I made the comment a while ago that brick and mortar retailers need to be more reactive now rather than proactive because they have to follow and respond to their customers. I suggested there was danger in following the customer too far. I think that’s still correct.
What I hadn’t figured out at the time is that while it may be the correct thing to do, it’s also completely defensive. In the fastest changing retail environment we’ve ever seen, a brick and mortar retailer has to begin not by asking what the environment requires, but what they can do given stores they already have.
They have to define “omnichannel” as including brick and mortar, whether it’s a good idea or not. To be clear, I don’t think brick and mortar will go away, and it’s part of the omnichannel. Some retailers will succeed and some fail, because that’s the way it’s always been. But the number of products that technology is making it possible to buy online keeps expanding (in some cases to my surprise) and I don’t think we’re done.
Six months ago, my wife and I bought a new mattress on line from a company with no stores that’s set up just to sell mattresses. I so did not see that coming. But we saved $600 and love the mattress and, by the way, the experience. We kind of decided that lying on a bed in a store for two minutes didn’t tell us anything about whether we’d like sleeping on it or not. A lot of mattress stores are going to be closing.
Amazon didn’t have to start with a legacy of brick and mortar stores. They weren’t reacting to the emergence of the internet and online selling; they were building a business based on it. Okay, they were hard working, insightful, persistent, creative, lucky and somehow got investors to not care if they made much of a profit (that’s the part I really don’t understand). But there were no limitations on how they could envision their business model.
They built that model around customer metrics, the ability to scale, and distributional efficiency. They weren’t influenced in their business development, by an existing group of brick and mortar stores. Now, with those customer metrics, and the ability to slice and dice them well in hand, they’re in a position to try and create the right kind of brick and mortar stores in the right way, in the right place and with the right configuration and products.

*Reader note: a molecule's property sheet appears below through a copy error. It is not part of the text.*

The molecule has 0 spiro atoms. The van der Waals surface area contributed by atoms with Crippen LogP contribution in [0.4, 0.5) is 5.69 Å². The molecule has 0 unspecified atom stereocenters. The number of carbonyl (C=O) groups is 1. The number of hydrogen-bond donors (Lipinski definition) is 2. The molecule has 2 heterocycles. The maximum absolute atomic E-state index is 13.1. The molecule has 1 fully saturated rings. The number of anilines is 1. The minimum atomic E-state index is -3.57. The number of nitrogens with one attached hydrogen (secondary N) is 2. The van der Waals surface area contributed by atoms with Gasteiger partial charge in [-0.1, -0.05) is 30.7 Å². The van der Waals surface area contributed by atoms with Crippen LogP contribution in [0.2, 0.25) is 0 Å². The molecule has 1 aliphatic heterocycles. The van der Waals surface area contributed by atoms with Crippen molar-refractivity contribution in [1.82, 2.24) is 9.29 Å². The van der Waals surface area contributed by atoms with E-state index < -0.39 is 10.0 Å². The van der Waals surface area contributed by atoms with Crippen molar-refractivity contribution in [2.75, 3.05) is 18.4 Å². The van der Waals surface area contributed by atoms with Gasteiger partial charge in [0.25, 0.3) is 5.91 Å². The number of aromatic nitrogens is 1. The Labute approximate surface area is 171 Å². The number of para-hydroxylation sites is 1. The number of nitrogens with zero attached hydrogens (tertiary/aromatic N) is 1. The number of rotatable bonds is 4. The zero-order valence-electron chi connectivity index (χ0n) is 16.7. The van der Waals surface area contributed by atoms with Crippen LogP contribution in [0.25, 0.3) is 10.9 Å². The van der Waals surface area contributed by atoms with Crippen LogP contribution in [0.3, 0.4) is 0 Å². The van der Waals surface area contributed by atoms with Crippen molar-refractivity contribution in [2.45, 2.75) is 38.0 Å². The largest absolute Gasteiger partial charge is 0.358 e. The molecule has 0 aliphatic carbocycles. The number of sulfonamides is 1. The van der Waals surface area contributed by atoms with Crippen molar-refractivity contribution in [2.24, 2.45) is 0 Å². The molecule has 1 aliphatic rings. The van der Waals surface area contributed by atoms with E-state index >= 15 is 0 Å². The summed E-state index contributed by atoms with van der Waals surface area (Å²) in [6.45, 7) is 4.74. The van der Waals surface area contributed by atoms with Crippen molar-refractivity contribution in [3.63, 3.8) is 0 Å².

They’ve got no long term leases on stores that may be in the wrong places, be too big or poorly configured or of which there are just too many. With the data they’ve got, they’re unlikely to put the wrong kind of store with the wrong kind of product in the wrong place. If they do, they’ll know it fast. And as they open more stores (or choose not to) the data they gather is going to get better and improve their brick and mortar process.
Traditional retailers are trying to do the same kind of data collecting and parsing and some will be successful. But they begin with the legacy of their existing store base.
The omnichannel is, indeed, giving the customer access whenever, wherever, and however they want it. Amazon has the chance to proactively figure out what that means. Traditional brick and mortar retailers have to reactively and defensively figure out how their store legacy fits into that. Am I crazy to suggest that Amazon’s biggest advantage is that for the longest time it wasn’t an omnichannel retailer?
Damn, no wonder we’re seeing so many retailers go the way of the dodo.